Gina Gionfriddo’s “U.S. Drag” resembles a Christopher Durang farce with a social consciousness. It swarms with Durang’s patented self-absorbed, overgrown infants who even sound like him (“I was morbidly obese in grade school. You’d think someone would have said something, asked me why I was so big. And sad”), thrown into the urban horror of a serial killer on the loose. Such dicey material requires precise treatment, which it fails to receive in the Furious Theater Company’s West Coast premiere production. Uncertainty of tone and inconsistent playing generate less furiousness than indifference.
Hosts for this tour of contemporary folly are wry Angela (Megan Goodchild) and spunky Allison (Katie Davies), cum laude grads who never seem to have cracked a book. On the make in Gotham, they scorn entry-level jobs in search of a fast track to what Allison calls “living comfortably … I want a lot while I’m still pretty enough to enjoy it!” She spells it out even more candidly later on: “It’s about mattering. … I just want to matter.”
Of all the advancement opportunities available to attractive, educated young women, these two — for reasons best known to Gionfriddo — choose to stalk an elusive psychopath for the $100,000 reward. Even more implausibly, they fall in with a self-defense, self-help squad warning New Yorkers against “Ed,” who pretends distress to attract Samaritans he can ambush. (The “Don’t Help” advice for those who’d avoid Ed is one of the numerous sociological ironies in which the play traffics.)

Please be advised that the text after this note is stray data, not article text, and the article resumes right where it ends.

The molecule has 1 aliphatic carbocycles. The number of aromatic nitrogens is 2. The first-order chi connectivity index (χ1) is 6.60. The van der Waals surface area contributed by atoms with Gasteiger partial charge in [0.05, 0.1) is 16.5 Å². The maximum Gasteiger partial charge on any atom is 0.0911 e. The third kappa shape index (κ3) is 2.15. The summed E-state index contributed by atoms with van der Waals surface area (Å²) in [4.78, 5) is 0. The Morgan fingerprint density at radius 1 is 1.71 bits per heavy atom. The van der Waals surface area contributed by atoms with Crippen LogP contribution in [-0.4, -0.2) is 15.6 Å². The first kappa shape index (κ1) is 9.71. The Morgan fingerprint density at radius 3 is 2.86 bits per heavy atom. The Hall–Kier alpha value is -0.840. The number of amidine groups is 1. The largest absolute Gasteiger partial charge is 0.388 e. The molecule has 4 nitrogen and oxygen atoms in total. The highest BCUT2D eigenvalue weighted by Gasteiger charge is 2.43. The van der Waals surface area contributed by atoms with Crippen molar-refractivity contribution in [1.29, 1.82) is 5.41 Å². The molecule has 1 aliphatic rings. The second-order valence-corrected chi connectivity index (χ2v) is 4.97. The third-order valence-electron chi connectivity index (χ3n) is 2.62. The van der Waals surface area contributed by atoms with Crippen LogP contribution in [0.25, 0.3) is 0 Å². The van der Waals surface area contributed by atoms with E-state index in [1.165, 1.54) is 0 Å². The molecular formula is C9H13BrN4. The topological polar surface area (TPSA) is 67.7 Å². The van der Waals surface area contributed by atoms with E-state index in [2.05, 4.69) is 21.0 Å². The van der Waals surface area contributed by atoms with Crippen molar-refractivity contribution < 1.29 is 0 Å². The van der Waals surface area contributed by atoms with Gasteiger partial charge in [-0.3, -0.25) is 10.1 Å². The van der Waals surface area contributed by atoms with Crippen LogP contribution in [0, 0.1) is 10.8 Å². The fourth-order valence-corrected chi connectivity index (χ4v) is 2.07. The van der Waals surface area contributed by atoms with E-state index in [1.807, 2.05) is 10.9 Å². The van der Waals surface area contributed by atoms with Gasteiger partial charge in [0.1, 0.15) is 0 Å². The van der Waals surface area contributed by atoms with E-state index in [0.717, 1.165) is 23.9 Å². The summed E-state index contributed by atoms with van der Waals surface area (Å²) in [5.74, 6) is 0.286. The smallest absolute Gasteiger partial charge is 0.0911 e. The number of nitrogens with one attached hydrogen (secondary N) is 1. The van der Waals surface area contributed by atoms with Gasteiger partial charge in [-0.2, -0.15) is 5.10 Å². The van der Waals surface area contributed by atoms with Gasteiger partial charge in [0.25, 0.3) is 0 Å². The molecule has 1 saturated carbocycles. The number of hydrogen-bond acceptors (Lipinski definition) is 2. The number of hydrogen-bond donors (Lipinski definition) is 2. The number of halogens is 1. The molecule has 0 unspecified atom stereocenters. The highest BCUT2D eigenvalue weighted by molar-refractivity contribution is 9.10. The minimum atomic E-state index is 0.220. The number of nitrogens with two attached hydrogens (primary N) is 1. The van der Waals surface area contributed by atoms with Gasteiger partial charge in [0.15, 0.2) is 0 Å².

Gionfriddo’s two thematic strains — the addiction to celebrity and means, and citizens’ responsibility to each other in the face of crisis — co-exist awkwardly, not least in signaling the audience how seriously or genially to take this material. The ensemble of Furious regulars and pickups sends mixed signals.
Several — Johanna McKay as a woebegone but game “Ed” survivor; Nick Cernoch’s monomaniacal Wall Street shark; Davies’ Reese Witherspoon clone — possess the ironic distance to communicate a comic sensibility while playing their intentions for real.
By contrast, Shawn Lee’s narcissistic chronicler of his own imagined youthful abuse, and Eric Pargac’s unsocialized professional helpmeet, seem stuck somewhere between naturalism and high style, while Goodchild, whose Angela ought to act as our wisecracking eyes and ears, mutters and races through her lines with sullen intensity, as if unaware this was a comedy at all.
To be fair, it’s a confusion the audience shares from its first exposure to Doug Newell’s nervous techno score. Dan Jenkins’ dim, flickering lighting, and the robotized patterns of urban pedestrians with which helmer Darin Anthony links scenes, promise more gritty reality (and less mirth) than the script delivers. Allison’s dating nightmare is staged as a barfly zombie dance: Is this Michael Jackson’s “Thriller,” or a thriller? Either way, it’s show-offy and inexpressive.
Above all, comedy needs to be up close and personal, and Jenkins does the production no favors by placing its major platforms so far upstage that one strains to hear and relate. Things perk up considerably whenever Anthony moves the action downstage.